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The radio business is challenging but profitable, says Red FM’s Nisha Narayanan

As the channel launches in the Chandigarh and Amritsar markets, BestMediaInfo.com caught up with Narayanan to know more about her plans and the way ahead for Red FM

Nisha Narayanan

Red FM recently launched its stations in the Chandigarh and Amritsar markets where the channel didn’t have any presence but were crucial for both in terms of music and business. The radio network launched with an exciting event, recently concluding the Swag Fest with Mika Singh on April 22 in Chandigarh. The Swag Fest has always got a tremendous response and what better way to launch it with someone native and popular from the state. BestMediaInfo.com caught up with Nisha Narayanan, COO, Red FM to know more about the launch and the channel’s plans. Excerpts:

How important are the Chandigarh and Amritsar markets for Red FM?

Punjab is a very critical market on two counts. Firstly, the state has a unique, globally recognised music culture; and secondly, it is an affluent state with continuous aspirations. We were not present in this market until now, which has both rich musical content and fresh business prospects. It was only critical for us to be present in this market.

What made you bring Mika Singh on board as the face of the station in Chandigarh?

Swag Fest is an immensely popular IP (intellectual property) that Red has introduced a few years ago. The response has always been overwhelming. Mika is not just a musical superstar, but also the foremost youth icon of the Punjabi ‘swag’ subculture. That’s exactly why we thought we should launch the new stations with all our RJs on stage with Mika.

Red FM has been always positive on concerts. So it was natural for us to take that route in a vivacious and celebratory market like Punjab. However, we’ve never taken on board a brand ambassador, essentially because we don’t believe in that route. For Red FM, the listener is our biggest superstar. And we celebrate him/her every day.

Competition radio channels have roped in names like Anu Malik, Hrithik Roshan, Anil Kapoor and so on for various shows. Isn't getting a celebrity as an RJ an expensive affair? How effective is it?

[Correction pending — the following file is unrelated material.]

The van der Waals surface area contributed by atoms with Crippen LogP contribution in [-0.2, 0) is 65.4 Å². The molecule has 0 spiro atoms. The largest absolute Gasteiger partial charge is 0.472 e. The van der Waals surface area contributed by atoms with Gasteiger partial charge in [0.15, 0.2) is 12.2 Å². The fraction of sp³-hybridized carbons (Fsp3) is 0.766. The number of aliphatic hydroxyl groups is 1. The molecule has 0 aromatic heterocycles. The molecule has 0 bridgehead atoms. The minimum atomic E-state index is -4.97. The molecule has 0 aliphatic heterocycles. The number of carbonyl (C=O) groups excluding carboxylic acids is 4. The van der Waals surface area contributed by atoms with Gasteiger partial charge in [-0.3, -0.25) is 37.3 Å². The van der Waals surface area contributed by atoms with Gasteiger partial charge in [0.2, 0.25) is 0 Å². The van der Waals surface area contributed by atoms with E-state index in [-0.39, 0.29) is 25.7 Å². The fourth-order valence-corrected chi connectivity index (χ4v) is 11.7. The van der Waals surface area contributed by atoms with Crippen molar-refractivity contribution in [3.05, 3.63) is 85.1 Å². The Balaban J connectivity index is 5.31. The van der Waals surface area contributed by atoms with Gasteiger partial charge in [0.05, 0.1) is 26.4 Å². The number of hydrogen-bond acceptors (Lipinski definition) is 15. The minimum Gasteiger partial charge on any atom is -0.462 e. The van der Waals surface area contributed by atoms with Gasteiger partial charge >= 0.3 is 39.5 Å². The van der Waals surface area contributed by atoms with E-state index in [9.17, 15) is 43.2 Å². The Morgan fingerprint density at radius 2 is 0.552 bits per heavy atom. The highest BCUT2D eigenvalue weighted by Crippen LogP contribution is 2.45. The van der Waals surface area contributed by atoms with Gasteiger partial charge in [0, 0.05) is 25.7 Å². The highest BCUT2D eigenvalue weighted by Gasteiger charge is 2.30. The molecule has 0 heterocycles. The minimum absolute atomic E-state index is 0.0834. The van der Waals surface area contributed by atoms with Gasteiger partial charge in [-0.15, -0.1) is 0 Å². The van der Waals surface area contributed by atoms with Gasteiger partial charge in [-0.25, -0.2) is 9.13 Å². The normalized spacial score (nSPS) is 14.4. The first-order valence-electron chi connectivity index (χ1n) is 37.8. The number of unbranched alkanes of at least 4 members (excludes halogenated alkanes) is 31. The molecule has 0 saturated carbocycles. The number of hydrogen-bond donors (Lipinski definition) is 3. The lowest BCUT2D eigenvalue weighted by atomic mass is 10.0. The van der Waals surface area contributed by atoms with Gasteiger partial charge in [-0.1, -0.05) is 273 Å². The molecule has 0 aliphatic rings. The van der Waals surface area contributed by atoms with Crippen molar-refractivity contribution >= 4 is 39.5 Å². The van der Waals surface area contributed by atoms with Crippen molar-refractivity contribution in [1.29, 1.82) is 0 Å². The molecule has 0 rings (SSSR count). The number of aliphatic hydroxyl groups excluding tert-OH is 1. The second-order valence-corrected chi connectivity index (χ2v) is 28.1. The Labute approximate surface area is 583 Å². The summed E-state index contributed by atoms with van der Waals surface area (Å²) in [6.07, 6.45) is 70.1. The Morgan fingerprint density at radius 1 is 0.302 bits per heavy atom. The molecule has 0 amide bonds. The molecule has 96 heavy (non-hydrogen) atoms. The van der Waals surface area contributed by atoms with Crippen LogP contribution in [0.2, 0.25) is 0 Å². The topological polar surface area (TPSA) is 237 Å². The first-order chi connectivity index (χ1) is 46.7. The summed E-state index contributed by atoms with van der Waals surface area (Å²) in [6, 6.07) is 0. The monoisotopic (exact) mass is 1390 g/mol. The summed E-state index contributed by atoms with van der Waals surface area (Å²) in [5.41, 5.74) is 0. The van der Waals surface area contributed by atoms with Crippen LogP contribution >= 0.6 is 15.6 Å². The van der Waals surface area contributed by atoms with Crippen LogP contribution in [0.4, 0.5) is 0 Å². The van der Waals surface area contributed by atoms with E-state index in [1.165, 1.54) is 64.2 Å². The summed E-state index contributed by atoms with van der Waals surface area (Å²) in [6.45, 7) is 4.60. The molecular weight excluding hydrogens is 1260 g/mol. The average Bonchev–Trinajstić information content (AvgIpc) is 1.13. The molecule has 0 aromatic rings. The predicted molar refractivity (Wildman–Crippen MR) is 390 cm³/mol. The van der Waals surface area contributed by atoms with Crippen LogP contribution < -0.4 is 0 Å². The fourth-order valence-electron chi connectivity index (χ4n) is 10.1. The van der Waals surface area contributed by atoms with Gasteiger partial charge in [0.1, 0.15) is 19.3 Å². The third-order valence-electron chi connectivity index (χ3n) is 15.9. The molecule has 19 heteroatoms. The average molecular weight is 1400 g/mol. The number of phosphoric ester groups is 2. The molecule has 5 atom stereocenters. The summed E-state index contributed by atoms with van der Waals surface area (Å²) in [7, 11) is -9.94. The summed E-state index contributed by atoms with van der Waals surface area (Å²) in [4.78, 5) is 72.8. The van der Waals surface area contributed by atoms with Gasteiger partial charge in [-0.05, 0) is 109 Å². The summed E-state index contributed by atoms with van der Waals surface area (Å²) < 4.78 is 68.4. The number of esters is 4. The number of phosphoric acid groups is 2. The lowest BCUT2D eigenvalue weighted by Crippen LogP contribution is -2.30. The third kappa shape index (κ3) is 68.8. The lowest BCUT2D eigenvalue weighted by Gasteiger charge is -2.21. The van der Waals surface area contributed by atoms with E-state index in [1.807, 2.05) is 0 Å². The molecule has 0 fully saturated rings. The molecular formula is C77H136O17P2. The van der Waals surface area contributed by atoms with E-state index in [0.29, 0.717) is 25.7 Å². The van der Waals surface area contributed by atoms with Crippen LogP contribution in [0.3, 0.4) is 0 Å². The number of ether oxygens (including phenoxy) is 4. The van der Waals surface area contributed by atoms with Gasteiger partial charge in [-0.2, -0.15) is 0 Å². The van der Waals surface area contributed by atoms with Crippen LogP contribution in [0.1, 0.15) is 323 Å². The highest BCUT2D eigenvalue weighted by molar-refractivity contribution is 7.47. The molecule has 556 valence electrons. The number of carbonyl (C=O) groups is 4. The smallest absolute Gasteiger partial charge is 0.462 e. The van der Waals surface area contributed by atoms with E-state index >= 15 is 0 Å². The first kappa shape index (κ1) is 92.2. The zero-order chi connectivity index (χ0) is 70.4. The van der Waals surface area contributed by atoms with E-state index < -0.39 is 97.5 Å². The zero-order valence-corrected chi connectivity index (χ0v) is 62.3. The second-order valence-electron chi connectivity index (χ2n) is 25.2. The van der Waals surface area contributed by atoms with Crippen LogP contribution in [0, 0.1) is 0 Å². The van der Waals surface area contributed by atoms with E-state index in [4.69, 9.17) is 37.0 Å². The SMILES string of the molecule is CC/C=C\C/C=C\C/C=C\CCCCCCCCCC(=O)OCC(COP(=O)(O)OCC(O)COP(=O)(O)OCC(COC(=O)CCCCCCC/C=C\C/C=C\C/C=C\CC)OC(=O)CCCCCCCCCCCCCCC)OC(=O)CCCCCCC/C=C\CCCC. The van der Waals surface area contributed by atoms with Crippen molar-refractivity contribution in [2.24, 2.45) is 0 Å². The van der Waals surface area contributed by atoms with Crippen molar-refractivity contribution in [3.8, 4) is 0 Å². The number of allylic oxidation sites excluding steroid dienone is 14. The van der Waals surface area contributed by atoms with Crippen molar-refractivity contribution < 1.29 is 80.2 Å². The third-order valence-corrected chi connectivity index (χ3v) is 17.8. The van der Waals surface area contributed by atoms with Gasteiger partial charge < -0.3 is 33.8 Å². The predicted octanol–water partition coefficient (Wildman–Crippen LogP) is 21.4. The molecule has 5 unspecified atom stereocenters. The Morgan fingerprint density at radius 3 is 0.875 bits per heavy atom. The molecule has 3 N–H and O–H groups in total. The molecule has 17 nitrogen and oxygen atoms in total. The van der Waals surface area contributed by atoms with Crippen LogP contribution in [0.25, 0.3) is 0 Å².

Getting a celebrity as an RJ is definitely quite expensive. We believe that when you have a celebrity on air, you are limiting your image and style. At Red FM, we would rather have real people as RJs. We love to have celebrities over to the station (and we often make quite a ‘song and dance’ about it), but we wouldn’t want to extend their glamour into the RJ space. Our RJs bring in a lot of community perspective, because they have that just-one-of-us identity among listeners. A celebrity belongs to a different orbit and it’s only good to have a movie celebrity or a star cricketer on the station, once in a while, as a marketing strategy.

Red FM won 13 stations in the second batch of Phase 3 auctions. How many have you launched yet and how many are remaining?

Totally, we won 22 stations in Phase 3. We’ve launched all the stations from the first batch, except Jammu and Srinagar. The 13 stations that we’ve won in the second batch of Phase 3 will be launched before the end of this year.

A substantial amount of investment has gone in buying the new stations. How are you looking at monetising the newer stations?

We need to invest a lot to establish the business, both in terms of marketing spends and human resources. Technology and transmission is a one-time cost, but investments made on the talent front actually take you quite far. Add to that the one-time capital and operating costs, it takes anywhere from 24 to 36 months for things to settle down. It all depends on the market conditions of the station’s landscape.

In certain markets, where we are already in a formidable position, we will take about 24 months to break even. But in completely new markets like Bihar, we might just take a little longer than that.

Will all of them be branded as Red FM? What will be the programming strategy for these stations?

All the stations will be Red FM in name and spirit. They all will be what Red FM stands for -- young, irreverent, fresh, local and providers of  ‘unstoppable entertainment’ and a 'provocative entertainer' as it has always been. It is beyond this that the local ethos of the market will be captured by the station in their respective cities. Having said that, at the core of the brand is our proposition – Bajate Raho!